The experts, in a report launched in Malawi last month (10 July), examined seven countries — Ethiopia, Mali, Malawi, Morocco, Rwanda, Tanzania and Zambia — that are at the forefront of mechanisation and how their successes could be replicated across Africa.
The report was published by the Malabo Montpellier Panel, a group of 17 African and international agricultural experts.
“Africa is the region with the least mechanised agricultural system in the world,” says the report. “African farmers have ten times fewer mechanised tools per farm area than farmers in other developing regions.”
According to the report, the seven countries selected for the case studies had average annual agricultural machinery growth rates ranging from 2.73 to 3.12 whereas that of their average annual agricultural output rates ranged from four to 8.5 between 2005 and 2014.
The success stories include the Moroccan government having a department of agronomy and agricultural machinery that designs and develop machines and tools for use by Moroccan farmers while Rwanda has, among others, village mechanisation service centres operated by the government.
Noble Banadda, a member of the panel and chair of the Department of Agricultural and Biosystems Engineering at Uganda’s Makerere University, tells SciDev.Net that more than 70 per cent of the young population in Africa live on less than US$2 a day as they struggle with high unemployment.
The report makes seven recommendations including a need to elevate national agricultural mechanisation investment strategies within national agricultural plans, design socially and politically mechanisation pathways that are sustainable and prioritise the entire agricultural value chain mechanisation.
“The Malabo Montpellier Panel seeks to provide actionable recommendations for African policymakers on agricultural mechanisation,” says Banadda. “This report provides evidence needed to shape successful strategies on mechanisation and experience-sharing in the African context.”
The experts examined policies, institutional changes and programmatic interventions these countries have made, and their likely impact on the food value chains.
Mechanisation, according to Banadda, is necessary along the whole value chain, including production, post-harvest handling, processing, transport and marketing stages. “Technologies make these stages more efficient and lucrative, especially for the youth,” he notes.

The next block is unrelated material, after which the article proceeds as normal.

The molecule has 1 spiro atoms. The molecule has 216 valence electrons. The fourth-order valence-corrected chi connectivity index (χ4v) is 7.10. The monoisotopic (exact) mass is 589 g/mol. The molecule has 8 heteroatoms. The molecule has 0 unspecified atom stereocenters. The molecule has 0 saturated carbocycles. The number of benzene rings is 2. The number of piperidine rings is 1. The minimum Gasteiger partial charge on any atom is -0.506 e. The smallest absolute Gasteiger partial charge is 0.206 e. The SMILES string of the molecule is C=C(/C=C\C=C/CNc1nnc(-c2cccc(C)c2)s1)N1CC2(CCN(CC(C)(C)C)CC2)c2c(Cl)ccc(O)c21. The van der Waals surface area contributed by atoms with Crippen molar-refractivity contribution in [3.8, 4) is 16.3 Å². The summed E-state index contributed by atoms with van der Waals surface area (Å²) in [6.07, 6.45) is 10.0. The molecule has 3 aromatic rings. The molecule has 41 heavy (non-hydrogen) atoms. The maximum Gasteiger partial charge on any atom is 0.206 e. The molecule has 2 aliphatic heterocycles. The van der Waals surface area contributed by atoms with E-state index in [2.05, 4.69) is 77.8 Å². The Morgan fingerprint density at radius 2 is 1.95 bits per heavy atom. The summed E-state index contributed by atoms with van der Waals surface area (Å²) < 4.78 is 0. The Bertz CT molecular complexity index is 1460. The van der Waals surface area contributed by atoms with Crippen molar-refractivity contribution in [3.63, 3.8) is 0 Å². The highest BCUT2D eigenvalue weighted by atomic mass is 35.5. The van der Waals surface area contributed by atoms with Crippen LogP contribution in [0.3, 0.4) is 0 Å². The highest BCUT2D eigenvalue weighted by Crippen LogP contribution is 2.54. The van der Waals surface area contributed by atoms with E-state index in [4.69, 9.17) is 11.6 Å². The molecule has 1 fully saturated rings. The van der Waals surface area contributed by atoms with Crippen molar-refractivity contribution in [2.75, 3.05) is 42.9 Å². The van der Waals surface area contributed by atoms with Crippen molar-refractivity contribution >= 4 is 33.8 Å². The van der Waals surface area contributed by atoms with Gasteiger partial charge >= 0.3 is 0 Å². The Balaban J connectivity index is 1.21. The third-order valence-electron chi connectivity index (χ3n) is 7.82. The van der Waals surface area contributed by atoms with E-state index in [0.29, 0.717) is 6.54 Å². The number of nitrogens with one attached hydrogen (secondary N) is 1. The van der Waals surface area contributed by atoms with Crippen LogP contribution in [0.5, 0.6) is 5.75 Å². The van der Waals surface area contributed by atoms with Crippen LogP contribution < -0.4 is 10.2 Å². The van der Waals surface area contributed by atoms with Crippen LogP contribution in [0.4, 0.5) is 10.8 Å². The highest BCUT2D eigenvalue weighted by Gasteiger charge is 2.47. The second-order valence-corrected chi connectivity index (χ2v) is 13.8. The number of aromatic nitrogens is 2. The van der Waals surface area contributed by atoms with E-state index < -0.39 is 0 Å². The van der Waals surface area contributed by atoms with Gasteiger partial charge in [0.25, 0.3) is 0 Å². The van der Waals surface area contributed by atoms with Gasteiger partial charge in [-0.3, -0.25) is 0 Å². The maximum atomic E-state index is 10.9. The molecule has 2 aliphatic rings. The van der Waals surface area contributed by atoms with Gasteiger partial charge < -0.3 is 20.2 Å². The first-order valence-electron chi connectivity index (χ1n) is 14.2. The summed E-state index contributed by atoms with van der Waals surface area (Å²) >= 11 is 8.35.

The benefits of mechanization along the agricultural value chain
Banadda adds that mechanisation needs not replace labour but can provide millions of jobs in processing, packaging, marketing and transport.
“More and more Africans can be employed as the food and beverage market grows,” he explains, citing the opportunity to bring value addition to Africa, for example, turning cocoa into chocolate and converting maize into breakfast cereals.
Banadda explains that mechanising agriculture to make it more lucrative and tech-savvy would encourage young people into agricultural jobs. “Start-ups and app developers such as Hello Tractor, which links tractor owners to [Nigerian] farmers, are a great example of this.”
Prof. Nuhu Hatibu, regional operations head for Tanzania, Rwanda and Uganda at the Alliance for a Green Revolution in Africa, says it is high time Africa mechanised agriculture as a pathway for alleviating poverty.
The continent, Hatibu says, needs to adapt already existing technologies such as small engines that are affordable, and can be operated with solar energy and make them affordable, and usable by smallholders instead of going for the expensive technologies.
“Planners do not need to be paralysed by past failures and they should go for licenses to support adaptation, build local capacity and mechanise the entire agricultural value chain including value addition to agricultural products,” he says.
This piece was produced by SciDev.Net’s Sub-Saharan Africa English desk.